Category: News

Constable’s Landscape- Recreated!

kids and adults sitting on floor looking up at landscape painting
Looking at Constable’s Stratford Mill

On Sat., Nov. 19, we spent the morning looking at John Constable’s 6-foot painting of Stratford Mill in the gallery.

cropped to image, recto, unframed
Constable’s Stratford Mill

We looked at how he painted the sky and foliage as well as how he moved  his brush with paint in his “Cloud Studies” before making our own 3D creation while sitting in front of the artwork.

Kids with baggies of landscape inspried art materials
Multi-sensory landscape fun

Next, we made our own landscape paintings in the class room. We used brushes and aluminum foil to create marks on our paper.

Exploring Artism Nov 19

Fun was had by all.

Happy holidays to all and we look forward to seeing you on Saturday, Feb. 18 for the first Exploring Artism of 2017.



All About Boats!

Large painting of chaos, ships on fire, smoke, waves and men
Philippe-Jacques de Loutherbourg’s oil painting, The Glorious Defeat of the Spanish Armada.

The Center’s September 17 Exploring Artism focused on all types of boats and how they interact with each other on the high seas.  We looked at paintings from the Center’s Special Exhibition Spreading Canvas: Eighteenth-Century British Marine Painting and used what we learned to build and decorate our own model boats.

First, everyone met in the Docent Room to look at pictures of different types of boats.  Participants shared stories and experiences they have had on sailboats, canoes, rowboats and motorboats. We also discussed what other things one might find on a large boat, like cannons and flags!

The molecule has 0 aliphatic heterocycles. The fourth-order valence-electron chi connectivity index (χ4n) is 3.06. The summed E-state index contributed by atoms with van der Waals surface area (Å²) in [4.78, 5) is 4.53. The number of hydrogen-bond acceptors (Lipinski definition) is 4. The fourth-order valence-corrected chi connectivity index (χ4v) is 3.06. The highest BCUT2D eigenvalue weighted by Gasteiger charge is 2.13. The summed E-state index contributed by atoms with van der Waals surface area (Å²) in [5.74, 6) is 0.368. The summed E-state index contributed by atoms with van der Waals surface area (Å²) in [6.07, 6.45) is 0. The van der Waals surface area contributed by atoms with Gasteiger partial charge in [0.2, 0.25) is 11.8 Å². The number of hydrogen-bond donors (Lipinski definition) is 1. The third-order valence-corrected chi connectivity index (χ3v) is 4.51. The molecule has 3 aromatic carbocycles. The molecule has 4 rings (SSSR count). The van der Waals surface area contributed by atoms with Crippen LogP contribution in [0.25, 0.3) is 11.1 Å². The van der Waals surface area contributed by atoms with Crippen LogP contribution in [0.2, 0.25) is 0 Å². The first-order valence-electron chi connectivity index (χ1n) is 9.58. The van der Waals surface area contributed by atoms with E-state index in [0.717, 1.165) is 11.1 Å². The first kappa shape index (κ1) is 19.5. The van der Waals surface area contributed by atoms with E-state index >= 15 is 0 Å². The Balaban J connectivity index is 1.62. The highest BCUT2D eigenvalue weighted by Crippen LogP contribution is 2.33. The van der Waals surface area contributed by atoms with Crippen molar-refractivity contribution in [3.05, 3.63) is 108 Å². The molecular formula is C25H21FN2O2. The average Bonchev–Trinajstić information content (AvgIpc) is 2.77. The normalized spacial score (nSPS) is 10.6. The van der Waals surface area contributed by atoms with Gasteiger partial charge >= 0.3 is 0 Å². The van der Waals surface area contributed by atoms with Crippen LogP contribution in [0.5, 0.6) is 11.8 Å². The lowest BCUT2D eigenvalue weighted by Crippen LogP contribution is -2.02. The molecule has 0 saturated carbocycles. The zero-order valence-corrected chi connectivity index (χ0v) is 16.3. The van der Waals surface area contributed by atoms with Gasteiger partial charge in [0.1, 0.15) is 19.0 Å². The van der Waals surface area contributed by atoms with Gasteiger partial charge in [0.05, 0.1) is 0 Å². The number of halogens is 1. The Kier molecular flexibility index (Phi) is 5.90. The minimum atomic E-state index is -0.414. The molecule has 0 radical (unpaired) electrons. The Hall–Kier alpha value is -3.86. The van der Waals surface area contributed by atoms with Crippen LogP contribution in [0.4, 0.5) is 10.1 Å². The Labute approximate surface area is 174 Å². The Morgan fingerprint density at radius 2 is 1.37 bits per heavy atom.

woman and children sitting on floor looking up at large oil painting of ships of fire

Looking at de Loutherbourg’s large oil painting

Next we went upstairs to look at Philippe-Jacques de Loutherbourg’s oil painting, The Glorious Defeat of the Spanish Armada.  In this painting, we saw a number of large ships very close together, lots of people on smaller rowboats and a large fire!  Using what we saw in the painting, we discussed the different reasons two ships might sail that close to one another, and why one of the ships was on fire.  We also talked about the meaning of the flags we saw at the top of the ships and how important it is for ships to use those flags to tell other ships where they’re from.

Creating a sequence of events from the painting.
Creating a sequence of events from the painting.

After looking at the painting, we went downstairs to build our own boats!  Using small wooden pieces that fit into one another, participants were able to create boats that could then “sail” around the sea we had drawn on the table.

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We look forward to seeing you at our Oct. 15 Exploring Artism!!!





Come sail with us on Sat., Sept. 17!

Gray tone oil painting of two ships with smoke and fire
Willem van de Velde the Younger, Sea Battle of the Anglo-Dutch Wars, ca. 1700, Oil on canvas, Yale Center for British Art

This weekend’s Exploring Artism at the Center will focus on creating your own “vessel” inspired by the naval and marine paintings on view in the third floor installation, Spreading Canvas: 18th-century British Marine Painting. There are still a few spots available so register now: contact Education (  | +1 203 432 2858) with your name, number, and a good time to reach you.

While the needs of individuals with autism are taken into account for the design of this program, it is also intended to be fun for parents, siblings, and other relatives too! Preregistration is required.





Cretan Cats, Goats, and Flower Pots

parents and childrens painting flower pots around a table.
Parents and children painting flower pots around a table.

The June 18 Exploring Artism focused on a new art form –  designing and painting a flower pot! Participants learned about the Royal Horticultural Society’s annual Chelsea Flower Show and saw a lot of pictures of flower creations. Next we learned that the flower show inspired an art gallery owner to ask 58 artists to paint a flower pot. The Center has the flower pot that John Craxton painted and we looked at it together in the galleries.